Challenges And Opportunities Of A Forthcoming Strategic Assessment Of The Implications Of International Climate Change Mitigation Commitments For Individual Undertakings In Canada, Robert B. Gibson, Karine Péloffy, Meinhard Doelle Oct 2018

Challenges And Opportunities Of A Forthcoming Strategic Assessment Of The Implications Of International Climate Change Mitigation Commitments For Individual Undertakings In Canada, Robert B. Gibson, Karine Péloffy, Meinhard Doelle

Articles, Book Chapters, & Popular Press

Canada is preparing to initiate a challenging, but potentially ground-breaking, strategic assessment on the implications of its climate change mitigation commitments for project assessments. The strategic assessment is immediately needed to provide project-level guidance for decision makers who will be required under new federal legislation to consider the extent to which each assessed project “contributes to sustainability” and “hinders or contributes to” meeting Canada’s climate commitments. However, Canada, like many other countries, has not yet translated its Paris Agreementclimate commitments into an adequate suite of specific policies, pathways, budgets, and other directives for compliance. Consequently, the climate commitments’ strategic assessment …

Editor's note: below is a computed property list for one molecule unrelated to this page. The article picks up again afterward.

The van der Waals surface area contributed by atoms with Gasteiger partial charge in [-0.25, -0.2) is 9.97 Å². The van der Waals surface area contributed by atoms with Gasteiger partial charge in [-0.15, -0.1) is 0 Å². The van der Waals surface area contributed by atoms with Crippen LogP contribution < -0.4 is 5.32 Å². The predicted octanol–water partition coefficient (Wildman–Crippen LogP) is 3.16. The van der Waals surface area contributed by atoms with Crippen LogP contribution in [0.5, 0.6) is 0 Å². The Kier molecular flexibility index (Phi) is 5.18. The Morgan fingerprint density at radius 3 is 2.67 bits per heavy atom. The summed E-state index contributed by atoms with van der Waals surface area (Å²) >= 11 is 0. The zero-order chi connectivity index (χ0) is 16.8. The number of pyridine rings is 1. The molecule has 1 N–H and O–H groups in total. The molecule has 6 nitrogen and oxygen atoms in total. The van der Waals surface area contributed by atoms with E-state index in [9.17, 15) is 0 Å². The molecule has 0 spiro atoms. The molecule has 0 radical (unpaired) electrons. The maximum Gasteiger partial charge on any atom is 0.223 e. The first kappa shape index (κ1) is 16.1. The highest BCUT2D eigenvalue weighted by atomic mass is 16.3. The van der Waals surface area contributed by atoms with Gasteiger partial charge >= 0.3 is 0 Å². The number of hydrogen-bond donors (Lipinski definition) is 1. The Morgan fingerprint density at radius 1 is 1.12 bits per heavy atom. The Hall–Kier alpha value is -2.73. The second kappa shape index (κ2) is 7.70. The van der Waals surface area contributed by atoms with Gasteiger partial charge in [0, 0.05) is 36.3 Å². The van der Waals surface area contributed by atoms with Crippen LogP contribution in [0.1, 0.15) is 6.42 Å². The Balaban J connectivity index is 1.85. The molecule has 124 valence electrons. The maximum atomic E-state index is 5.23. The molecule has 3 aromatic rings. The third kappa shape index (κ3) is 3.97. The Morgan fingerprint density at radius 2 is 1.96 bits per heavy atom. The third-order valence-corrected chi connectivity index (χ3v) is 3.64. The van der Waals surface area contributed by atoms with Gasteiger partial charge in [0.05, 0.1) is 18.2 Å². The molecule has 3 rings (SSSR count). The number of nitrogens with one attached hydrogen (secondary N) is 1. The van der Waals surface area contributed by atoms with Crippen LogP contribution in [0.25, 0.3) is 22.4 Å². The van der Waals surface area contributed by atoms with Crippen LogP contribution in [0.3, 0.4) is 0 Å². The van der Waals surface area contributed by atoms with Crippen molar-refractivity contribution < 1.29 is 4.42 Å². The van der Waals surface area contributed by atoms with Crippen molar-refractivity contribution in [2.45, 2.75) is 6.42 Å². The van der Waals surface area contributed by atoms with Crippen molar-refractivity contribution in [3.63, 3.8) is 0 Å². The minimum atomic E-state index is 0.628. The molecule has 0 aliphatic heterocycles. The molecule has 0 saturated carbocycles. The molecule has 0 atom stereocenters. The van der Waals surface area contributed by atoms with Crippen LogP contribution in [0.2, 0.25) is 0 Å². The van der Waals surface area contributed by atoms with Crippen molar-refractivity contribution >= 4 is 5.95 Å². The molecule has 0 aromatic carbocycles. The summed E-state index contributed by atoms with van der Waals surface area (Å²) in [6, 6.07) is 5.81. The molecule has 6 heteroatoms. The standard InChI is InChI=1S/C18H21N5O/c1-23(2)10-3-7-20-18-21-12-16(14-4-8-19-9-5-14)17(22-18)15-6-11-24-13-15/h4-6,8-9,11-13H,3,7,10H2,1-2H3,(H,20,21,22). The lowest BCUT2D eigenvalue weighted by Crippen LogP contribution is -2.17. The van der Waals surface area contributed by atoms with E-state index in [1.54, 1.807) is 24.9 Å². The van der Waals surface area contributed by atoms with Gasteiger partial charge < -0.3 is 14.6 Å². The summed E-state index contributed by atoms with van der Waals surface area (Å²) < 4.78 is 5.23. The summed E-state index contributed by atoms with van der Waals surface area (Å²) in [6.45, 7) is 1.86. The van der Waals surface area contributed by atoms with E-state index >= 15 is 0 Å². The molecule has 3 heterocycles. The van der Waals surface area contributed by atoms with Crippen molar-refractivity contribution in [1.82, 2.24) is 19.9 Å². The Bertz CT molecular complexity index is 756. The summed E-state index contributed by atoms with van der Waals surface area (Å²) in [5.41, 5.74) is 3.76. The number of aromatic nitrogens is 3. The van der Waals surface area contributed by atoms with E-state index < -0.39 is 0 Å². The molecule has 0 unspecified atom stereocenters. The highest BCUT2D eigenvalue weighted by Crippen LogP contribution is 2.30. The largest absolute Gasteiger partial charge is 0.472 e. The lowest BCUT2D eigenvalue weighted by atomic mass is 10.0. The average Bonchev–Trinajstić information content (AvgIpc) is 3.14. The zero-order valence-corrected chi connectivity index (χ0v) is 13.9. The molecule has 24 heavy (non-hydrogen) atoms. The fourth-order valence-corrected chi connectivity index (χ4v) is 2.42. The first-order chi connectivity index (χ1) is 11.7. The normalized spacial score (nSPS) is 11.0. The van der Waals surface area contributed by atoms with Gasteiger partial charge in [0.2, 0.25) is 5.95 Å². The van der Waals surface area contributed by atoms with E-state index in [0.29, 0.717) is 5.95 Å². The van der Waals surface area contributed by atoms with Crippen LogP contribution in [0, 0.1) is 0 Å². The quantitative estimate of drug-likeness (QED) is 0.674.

Can Clean Energy Policy Promote Environmental, Economic, And Social Sustainability?, Felix Mormann Jul 2018

Can Clean Energy Policy Promote Environmental, Economic, And Social Sustainability?, Felix Mormann

Faculty Scholarship